Virtual reality (VR) is emerging as an effective technology that librarians can use to help develop geographic information literacy among students of all ages. This area of gamification motivates learning by providing an enhanced 3D learning environment. A core limitation of two-dimensional course materials is the presentation of objects on a flat surface which can impede the understanding of spatial relationships. In contrast, VR creates an immersive learning environment that engages multiple senses. As VR equipment becomes increasingly affordable, libraries, especially academic ones, are beginning to adopt VR as a tool to promote learning among students (Lewis, n.d.) and a multitude of studies have demonstrated the effectiveness of VR as a tool for library learning (Massis, 2015).
Digital natives (i.e. those born after 1989) in particular, lack information literacy skills despite their fluency in texting and social media engagement. These students are ill-prepared for the rigors of high school and academic learning environments and lack basic information retrieval and evaluation skills (Radford et al, 2008). Librarians are finding that virtual gaming can help students develop information literacy skills by providing a highly engaging and motivating learning environment that allows students to contextualize information (Behesti, 2012). A study by Behesti (2012) looked at the effectiveness of developing a virtual reality library to increase the information seeking skills of teenage users. Based on the physical metaphor of a library, the VR environment (called the VRLibrary) presented age-appropriate web pages as virtual books housed in different rooms. By providing an environment in which students could explore information choices assisted by virtual help, the VR setup enabled students to develop their information seeking behaviors in an environment that was engaging and rewarding.
Studies (for example Behesti, 2012 and Chen & Tsai, 2012) have also found that VR can provide library instruction for institutions with limited staffing resources. VR programs environments can assist students as they progress through Kulthau’s (1991) six-stage information seeking process (Behesti, 2012). In particular, contextual assistance, in the form of librarian avatars, can mitigate the anxiety many students experience from information overload (Chen & Tsai, 2012). Chen & Tsai’s study found that VR-based library instruction was as effective among primary school students as traditional instruction.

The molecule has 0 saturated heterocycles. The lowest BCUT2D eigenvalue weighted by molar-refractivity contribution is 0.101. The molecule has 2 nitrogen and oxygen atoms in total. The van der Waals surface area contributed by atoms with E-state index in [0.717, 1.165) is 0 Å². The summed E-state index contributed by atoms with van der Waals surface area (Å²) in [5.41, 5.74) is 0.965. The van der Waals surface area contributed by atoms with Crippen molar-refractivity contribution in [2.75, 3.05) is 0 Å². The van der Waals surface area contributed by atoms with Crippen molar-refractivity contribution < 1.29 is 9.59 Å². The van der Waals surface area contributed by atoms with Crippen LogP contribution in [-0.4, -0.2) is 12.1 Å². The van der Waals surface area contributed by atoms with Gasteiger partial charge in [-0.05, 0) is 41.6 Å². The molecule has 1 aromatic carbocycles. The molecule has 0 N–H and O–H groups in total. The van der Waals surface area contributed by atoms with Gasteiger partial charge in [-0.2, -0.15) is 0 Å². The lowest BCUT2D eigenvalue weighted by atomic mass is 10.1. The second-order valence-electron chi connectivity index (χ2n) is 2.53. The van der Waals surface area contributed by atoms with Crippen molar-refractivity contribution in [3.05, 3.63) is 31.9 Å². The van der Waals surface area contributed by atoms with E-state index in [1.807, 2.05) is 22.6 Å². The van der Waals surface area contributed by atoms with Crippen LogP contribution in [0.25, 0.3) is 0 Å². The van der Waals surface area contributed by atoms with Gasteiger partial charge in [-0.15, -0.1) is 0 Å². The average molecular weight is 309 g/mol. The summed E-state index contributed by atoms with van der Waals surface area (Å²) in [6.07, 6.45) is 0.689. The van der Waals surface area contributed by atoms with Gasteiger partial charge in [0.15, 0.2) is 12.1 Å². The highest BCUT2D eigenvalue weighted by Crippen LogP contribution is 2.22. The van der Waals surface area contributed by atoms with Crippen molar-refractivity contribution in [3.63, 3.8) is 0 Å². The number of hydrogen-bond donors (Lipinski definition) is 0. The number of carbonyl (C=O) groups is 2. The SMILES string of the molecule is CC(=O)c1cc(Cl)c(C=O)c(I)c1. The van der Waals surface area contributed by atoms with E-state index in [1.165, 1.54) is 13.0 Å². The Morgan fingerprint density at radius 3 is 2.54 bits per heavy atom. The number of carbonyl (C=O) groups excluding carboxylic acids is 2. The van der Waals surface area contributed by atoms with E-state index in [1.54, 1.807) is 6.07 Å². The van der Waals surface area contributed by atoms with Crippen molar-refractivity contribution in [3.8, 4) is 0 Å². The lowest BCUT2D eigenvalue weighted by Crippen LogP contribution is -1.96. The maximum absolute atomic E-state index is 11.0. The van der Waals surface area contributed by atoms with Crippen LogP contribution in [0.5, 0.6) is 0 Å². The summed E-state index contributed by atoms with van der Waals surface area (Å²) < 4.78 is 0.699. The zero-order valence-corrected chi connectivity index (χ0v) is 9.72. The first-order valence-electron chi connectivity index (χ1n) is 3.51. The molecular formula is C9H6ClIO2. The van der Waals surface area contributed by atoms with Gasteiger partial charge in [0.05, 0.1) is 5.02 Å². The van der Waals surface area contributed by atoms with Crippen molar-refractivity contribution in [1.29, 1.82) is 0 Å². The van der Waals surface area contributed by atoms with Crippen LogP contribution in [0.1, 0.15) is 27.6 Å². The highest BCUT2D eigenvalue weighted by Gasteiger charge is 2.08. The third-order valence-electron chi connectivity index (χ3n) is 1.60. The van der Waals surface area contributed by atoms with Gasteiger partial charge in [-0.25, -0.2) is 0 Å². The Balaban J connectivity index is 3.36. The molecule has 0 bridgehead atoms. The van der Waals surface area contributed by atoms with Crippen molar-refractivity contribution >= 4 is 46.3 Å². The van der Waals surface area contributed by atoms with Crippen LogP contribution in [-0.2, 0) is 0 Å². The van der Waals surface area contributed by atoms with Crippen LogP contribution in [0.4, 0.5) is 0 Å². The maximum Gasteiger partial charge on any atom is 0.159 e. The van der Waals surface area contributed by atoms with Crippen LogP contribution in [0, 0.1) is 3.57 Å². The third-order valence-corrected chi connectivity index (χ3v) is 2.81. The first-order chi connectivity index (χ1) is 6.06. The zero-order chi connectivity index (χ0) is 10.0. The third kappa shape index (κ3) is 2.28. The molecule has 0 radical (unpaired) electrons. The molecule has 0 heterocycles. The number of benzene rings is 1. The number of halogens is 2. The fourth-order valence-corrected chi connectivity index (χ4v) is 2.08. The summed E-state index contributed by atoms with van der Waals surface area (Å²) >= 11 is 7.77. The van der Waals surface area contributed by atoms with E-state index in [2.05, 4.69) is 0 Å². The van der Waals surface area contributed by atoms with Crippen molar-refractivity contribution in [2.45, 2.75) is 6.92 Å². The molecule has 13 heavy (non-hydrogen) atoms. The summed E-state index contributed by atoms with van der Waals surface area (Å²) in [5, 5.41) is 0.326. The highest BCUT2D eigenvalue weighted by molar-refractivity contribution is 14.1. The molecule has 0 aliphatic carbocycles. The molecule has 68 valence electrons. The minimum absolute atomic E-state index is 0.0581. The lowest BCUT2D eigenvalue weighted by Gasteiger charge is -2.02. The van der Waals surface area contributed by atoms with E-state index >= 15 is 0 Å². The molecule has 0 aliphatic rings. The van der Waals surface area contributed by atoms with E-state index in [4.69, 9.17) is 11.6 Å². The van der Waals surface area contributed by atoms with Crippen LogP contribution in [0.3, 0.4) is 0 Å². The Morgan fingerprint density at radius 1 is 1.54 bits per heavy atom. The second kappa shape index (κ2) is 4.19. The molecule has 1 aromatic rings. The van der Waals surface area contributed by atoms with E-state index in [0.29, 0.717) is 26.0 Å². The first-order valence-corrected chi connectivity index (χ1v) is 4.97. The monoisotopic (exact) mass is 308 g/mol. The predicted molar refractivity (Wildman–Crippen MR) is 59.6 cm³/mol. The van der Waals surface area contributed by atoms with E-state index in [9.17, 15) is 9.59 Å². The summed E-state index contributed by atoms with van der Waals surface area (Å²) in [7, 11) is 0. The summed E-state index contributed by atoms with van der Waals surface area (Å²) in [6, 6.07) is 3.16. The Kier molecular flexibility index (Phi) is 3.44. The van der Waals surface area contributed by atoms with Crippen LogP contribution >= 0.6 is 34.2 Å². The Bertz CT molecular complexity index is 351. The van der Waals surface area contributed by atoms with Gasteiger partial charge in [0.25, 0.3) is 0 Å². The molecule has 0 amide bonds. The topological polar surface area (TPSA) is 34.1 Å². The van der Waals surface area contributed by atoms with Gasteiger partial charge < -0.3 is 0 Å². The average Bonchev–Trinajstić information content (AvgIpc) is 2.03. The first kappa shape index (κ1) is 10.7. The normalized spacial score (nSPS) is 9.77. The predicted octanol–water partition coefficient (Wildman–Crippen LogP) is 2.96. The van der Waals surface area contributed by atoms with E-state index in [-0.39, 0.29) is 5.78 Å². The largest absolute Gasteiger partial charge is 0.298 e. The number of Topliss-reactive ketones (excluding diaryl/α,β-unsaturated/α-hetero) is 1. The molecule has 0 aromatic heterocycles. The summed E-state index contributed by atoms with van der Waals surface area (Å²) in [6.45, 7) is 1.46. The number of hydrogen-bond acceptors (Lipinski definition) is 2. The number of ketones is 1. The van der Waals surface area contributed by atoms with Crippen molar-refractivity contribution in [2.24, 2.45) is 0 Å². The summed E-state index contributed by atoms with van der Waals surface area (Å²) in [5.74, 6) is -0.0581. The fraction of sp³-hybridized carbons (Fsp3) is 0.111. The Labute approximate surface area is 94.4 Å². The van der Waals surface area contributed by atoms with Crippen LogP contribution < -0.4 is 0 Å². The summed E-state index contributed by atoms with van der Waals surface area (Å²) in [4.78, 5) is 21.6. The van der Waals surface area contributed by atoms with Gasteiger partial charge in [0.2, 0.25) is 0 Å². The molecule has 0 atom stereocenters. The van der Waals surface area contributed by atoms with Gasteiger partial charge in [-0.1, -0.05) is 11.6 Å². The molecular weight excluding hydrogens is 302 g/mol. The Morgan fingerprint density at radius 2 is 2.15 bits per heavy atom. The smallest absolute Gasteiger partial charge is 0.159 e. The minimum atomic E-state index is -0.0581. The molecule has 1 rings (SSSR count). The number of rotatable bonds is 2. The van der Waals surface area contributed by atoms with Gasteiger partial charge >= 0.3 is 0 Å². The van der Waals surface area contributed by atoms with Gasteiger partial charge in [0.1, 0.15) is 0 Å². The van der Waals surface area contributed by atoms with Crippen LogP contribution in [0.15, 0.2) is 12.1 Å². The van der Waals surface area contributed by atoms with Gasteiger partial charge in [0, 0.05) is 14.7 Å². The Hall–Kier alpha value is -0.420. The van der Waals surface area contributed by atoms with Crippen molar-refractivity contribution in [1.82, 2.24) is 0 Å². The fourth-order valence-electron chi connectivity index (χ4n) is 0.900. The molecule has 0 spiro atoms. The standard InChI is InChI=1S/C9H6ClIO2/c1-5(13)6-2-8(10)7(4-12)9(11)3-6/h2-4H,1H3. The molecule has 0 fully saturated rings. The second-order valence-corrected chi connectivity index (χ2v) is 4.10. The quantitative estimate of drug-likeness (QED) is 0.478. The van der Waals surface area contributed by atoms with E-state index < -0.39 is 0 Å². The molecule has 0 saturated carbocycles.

While still very much an emerging technology, the adoption of VR by libraries as a tool to build information literacy is showing promise. In addition, VR programs have been successfully used to increase participation in child reading programs (Hellyar, 2016) and promote special collections (Parhizkar & Zaman, 2009). The use of VR as an instructional and educational tool will surely continue to grow in the number of libraries adopting this technology.
Beheshti, J. (2012). Teens, virtual environments and information literacy. Bulletin of the American Society for Information Science and Technology, 38(3), 54-57. Retrieved from http://asis.org/Bulletin/Feb-12/FebMar12_Beheshti.pdf
Chen, C. M., & Tsai, Y. N. (2012). Interactive augmented reality system for enhancing library instruction in elementary schools. Computers & Education, 59(2), 638-652. Retrieved from http://www.sciencedirect.com/science/article/pii/S0360131512000589
Hellyar, D. (2016, April 26). Libraries can use new visualization technology to engage readers [Blog]. Retrieved from http://informatics.mit.edu/blog/guest-post-diana-hellyar-library-use-new-visualization-technologies
Kuhlthau, C. C. (1991). Inside the search process: Information seeking from the user’s perspective. Journal of the American Society for Information Science, 42(5), 361-371. Retrieved from http://www.academia.edu/download/9302263/insidesearch2.pdf
Lewis, R. (n.d.). Virtual Reality: Soon to Become Mainstream in Libraries? Retrieved from https://www.questia.com/magazine/1G1-411752398/virtual-reality-soon-to-become-mainstream-in-libraries
Massis, B. (2015). Using virtual and augmented reality in the library. New Library World, 116(11/12), 796-799. Retrieved from http://www.emeraldinsight.com/doi/full/10.1108/NLW-08-2015-0054
Parhizkar, B., & Zaman, H. B. (2009, November). Development of an augmented reality rare book and manuscript for special library collection (AR Rare-BM). In International Visual Informatics Conference (pp. 344-355). Springer Berlin Heidelberg. Retrieved from http://link.springer.com/10.1007/978-3-642-05036-7_33
Radford, M. L., Silipigni Connaway, L., Agosto, D.E., Cooper, L. Z., Reuter, K., & Zhou, N. (2008). Behaviors and preferences of digital natives: Informing a research agenda. Proceedings of the American Society for Information Science and Technology, 44, 1-15. Retrieved from http://onlinelibrary.wiley.com/doi/10.1002/meet.1450440133/full